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Welcome to Good Burger, home of the Good Burger, can I take your order?

Good Burger is a 1997 American comedy film directed by Brian Robbins and written by Dan Schneider, Kevin Kopelow, and Heath Seifert. Starring Kel Mitchell and Kenan Thompson, it is based on the comedy sketch of the same name on the Nickelodeon series All That and was produced by Nickelodeon Movies and Tollin/Robbins Productions. After being filmed from March to April 1997, it was released worldwide on July 25, 1997, by Paramount Pictures. The film grossed $23.7 million against a budget of $8.5 million.


The film opens with Ed waking up from a nightmare, making him late for work and rollerblading recklessly through town to get to Good Burger. Meanwhile, on the first day of summer, slacker high school student Dexter Reed takes his mother's car on a joyride while she is away on a business trip but is involved in a car accident with his teacher, Mr. Wheat. With no driver's license or car insurance, Dexter is in danger of going to jail, but Mr. Wheat agrees to let him pay for the damage in exchange for not calling the police on him. With the damage estimated at $1,900, Dexter decides to take a summer job. After being fired from the new and soon-to-open Mondo Burger restaurant for clashing with the owner and manager, Kurt Bozwell, he ends up working for Good Burger. There, he meets and reluctantly befriends Ed alongside its other employees. Initially, neither of them are aware that Ed inadvertently caused Dexter's car accident. Ed had rollerbladed in front of Dexter on his way to make a delivery (Ed was temporarily doing deliveries due to one former Good Burger employee who forgot to wear pants to work), causing him to swerve and crash into Mr. Wheat's car. As they continue working together, Dexter realizes that Ed was the one who caused his accident, but eventually reconcile with him on a lunch break when Ed made Dexter laugh by sticking grapes in his nose.

The survival of the smaller Good Burger is threatened by the grand opening of Mondo Burger, with its newly built burger chain and oversized burgers. However, Good Burger is saved by a new secret sauce created by Ed. Dexter takes advantage of Ed's gullibility to extort money from him so that he can pay off his debt sooner. Ed promptly signs a contract that gives Dexter 80% of the bonus he receives for his sauce. Dexter then tells Ed not to tell the sauce recipe to anyone.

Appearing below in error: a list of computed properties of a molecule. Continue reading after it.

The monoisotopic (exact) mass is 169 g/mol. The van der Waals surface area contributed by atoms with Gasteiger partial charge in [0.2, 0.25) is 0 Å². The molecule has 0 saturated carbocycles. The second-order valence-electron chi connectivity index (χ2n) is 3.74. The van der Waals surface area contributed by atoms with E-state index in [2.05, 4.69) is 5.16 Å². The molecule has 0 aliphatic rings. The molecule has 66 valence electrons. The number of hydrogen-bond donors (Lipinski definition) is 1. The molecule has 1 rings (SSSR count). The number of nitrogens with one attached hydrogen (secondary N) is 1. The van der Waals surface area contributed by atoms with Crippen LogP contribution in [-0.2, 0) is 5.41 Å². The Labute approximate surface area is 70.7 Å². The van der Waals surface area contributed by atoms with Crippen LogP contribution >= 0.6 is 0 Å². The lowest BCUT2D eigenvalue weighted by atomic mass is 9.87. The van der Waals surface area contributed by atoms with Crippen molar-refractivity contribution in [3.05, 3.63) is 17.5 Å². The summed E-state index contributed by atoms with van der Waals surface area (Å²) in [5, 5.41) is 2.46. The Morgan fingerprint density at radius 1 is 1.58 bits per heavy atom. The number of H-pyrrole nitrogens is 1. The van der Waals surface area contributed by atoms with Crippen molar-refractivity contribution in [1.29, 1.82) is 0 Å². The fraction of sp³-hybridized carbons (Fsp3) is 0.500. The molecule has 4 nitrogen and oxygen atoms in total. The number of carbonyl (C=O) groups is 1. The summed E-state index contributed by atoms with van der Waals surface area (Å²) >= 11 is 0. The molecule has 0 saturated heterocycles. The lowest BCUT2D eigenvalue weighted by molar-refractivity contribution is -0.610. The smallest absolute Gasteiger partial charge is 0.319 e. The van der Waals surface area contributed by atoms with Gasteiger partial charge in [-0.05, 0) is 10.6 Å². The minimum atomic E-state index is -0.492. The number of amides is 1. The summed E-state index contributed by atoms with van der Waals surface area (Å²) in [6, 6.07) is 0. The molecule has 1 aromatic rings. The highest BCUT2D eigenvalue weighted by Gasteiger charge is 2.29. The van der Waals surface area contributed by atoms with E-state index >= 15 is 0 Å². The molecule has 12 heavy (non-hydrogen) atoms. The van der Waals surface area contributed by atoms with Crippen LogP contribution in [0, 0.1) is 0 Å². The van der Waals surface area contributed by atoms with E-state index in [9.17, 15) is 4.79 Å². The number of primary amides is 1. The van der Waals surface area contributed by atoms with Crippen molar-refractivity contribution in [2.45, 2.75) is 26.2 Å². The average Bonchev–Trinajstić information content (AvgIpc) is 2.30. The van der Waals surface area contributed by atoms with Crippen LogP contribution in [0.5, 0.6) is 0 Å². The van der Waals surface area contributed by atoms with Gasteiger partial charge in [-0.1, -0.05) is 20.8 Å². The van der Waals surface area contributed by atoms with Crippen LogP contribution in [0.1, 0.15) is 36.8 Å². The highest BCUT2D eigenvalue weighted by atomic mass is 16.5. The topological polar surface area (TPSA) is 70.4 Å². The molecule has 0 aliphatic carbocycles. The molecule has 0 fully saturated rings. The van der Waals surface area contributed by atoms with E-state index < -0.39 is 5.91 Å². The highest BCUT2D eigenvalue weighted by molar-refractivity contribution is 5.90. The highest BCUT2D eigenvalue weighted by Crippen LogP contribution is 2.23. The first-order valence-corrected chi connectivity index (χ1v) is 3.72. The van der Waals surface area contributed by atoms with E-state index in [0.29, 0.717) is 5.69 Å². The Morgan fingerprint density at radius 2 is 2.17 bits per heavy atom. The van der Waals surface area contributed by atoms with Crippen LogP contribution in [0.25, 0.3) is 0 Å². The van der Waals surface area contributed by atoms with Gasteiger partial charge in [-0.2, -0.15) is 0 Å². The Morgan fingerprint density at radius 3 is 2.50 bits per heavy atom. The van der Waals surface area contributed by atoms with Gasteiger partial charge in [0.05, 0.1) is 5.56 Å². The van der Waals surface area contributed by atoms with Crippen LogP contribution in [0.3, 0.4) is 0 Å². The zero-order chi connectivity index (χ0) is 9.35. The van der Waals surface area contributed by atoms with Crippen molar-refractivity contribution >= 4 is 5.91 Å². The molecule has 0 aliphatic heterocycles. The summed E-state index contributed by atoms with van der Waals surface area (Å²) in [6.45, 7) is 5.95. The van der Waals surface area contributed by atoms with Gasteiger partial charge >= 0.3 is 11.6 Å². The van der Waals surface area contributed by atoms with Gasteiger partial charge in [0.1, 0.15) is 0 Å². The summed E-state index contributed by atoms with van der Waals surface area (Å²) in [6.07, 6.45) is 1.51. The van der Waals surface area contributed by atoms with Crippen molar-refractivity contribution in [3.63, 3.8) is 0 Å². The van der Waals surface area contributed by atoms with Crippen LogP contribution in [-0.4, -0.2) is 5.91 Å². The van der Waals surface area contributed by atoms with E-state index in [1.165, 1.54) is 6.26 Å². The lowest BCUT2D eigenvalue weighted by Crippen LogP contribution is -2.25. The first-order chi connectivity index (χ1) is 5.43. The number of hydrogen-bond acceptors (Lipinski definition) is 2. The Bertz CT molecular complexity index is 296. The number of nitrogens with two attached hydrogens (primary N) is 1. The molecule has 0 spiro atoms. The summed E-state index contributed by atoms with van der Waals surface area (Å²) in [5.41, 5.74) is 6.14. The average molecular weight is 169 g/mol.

Ed's sauce vastly increases Good Burger's sales but draws the attention of Kurt, who wants it for Mondo Burger. After failing to lure Ed there at a higher wage, Kurt sends an employee named Roxanne to seduce him into revealing the sauce recipe. As a result, she is repeatedly injured by his clumsiness and ultimately quits her job.

When a dog refuses to eat a discarded Mondo Burger in favor of a discarded Good Burger, Ed and Dexter become suspicious and decide to investigate. They infiltrate Mondo Burger's kitchen and discover that their burgers are artificially enhanced with Triampathol, an illegal food chemical. Kurt discovers them, ignores Dexter when he tells them when people are going to find out about the illegal chemical, and calls an acquaintance named Wade, who has them committed to an asylum called Demented Hills, where the people there lack any manners and Ed managed to accidentally free a strait-jacket pyschopath.

Afterward, Kurt and his henchmen break into Good Burger, find Ed's secret sauce, but instead of stealing it, they begin begin tainting it with a synthetic toxin called shark poison. Otis, an elderly employee who was sleeping on the premises, catches them red-handed. Otis tried to call the cops on them but not wanting prison to ruin Kurt's burger empire, he forbids Otis to and commits him to Demented Hills as well. After he informs Ed and Dexter about Kurt's scheme, they escape from Demented Hills and hijack an ice cream truck to head back to Good Burger, sabotaging the Demented Hills staff from catching them by throwing ice cream on their windshield causing them to swerve and crash, and arriving just in time to prevent anyone from eating the poisoned sauce for which Ed had to tackle an old lady whose Good Burger had extra poisoned sauce in it.